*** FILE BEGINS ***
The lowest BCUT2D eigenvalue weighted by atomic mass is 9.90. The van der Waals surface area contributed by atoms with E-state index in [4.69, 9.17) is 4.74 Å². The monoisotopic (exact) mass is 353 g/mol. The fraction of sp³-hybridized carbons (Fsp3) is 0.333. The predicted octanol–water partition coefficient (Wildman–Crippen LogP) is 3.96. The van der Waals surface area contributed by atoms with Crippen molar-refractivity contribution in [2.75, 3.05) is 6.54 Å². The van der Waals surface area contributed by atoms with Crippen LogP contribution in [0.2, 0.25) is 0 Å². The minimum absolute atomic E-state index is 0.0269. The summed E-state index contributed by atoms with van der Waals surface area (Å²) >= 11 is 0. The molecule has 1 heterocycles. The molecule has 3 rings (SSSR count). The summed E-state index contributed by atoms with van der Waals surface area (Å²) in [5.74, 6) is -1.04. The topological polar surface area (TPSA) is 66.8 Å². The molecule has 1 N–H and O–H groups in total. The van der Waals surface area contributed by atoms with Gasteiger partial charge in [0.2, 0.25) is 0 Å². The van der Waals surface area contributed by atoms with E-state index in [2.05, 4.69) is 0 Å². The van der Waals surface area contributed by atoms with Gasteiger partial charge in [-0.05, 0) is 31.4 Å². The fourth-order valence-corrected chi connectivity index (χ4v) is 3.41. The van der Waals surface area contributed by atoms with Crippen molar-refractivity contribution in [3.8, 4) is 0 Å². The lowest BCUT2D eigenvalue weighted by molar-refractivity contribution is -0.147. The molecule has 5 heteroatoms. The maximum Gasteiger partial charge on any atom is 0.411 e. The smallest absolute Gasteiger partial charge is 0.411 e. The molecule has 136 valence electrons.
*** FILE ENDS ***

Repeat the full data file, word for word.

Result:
The lowest BCUT2D eigenvalue weighted by atomic mass is 9.90. The van der Waals surface area contributed by atoms with E-state index in [4.69, 9.17) is 4.74 Å². The monoisotopic (exact) mass is 353 g/mol. The fraction of sp³-hybridized carbons (Fsp3) is 0.333. The predicted octanol–water partition coefficient (Wildman–Crippen LogP) is 3.96. The van der Waals surface area contributed by atoms with Crippen molar-refractivity contribution in [2.75, 3.05) is 6.54 Å². The van der Waals surface area contributed by atoms with Crippen LogP contribution in [0.2, 0.25) is 0 Å². The minimum absolute atomic E-state index is 0.0269. The summed E-state index contributed by atoms with van der Waals surface area (Å²) >= 11 is 0. The molecule has 1 heterocycles. The molecule has 3 rings (SSSR count). The summed E-state index contributed by atoms with van der Waals surface area (Å²) in [5.74, 6) is -1.04. The topological polar surface area (TPSA) is 66.8 Å². The molecule has 1 N–H and O–H groups in total. The van der Waals surface area contributed by atoms with Gasteiger partial charge in [0.2, 0.25) is 0 Å². The van der Waals surface area contributed by atoms with E-state index in [2.05, 4.69) is 0 Å². The van der Waals surface area contributed by atoms with Gasteiger partial charge in [-0.05, 0) is 31.4 Å². The fourth-order valence-corrected chi connectivity index (χ4v) is 3.41. The van der Waals surface area contributed by atoms with Crippen molar-refractivity contribution in [3.8, 4) is 0 Å². The lowest BCUT2D eigenvalue weighted by molar-refractivity contribution is -0.147. The molecule has 5 heteroatoms. The maximum Gasteiger partial charge on any atom is 0.411 e. The smallest absolute Gasteiger partial charge is 0.411 e. The molecule has 136 valence electrons.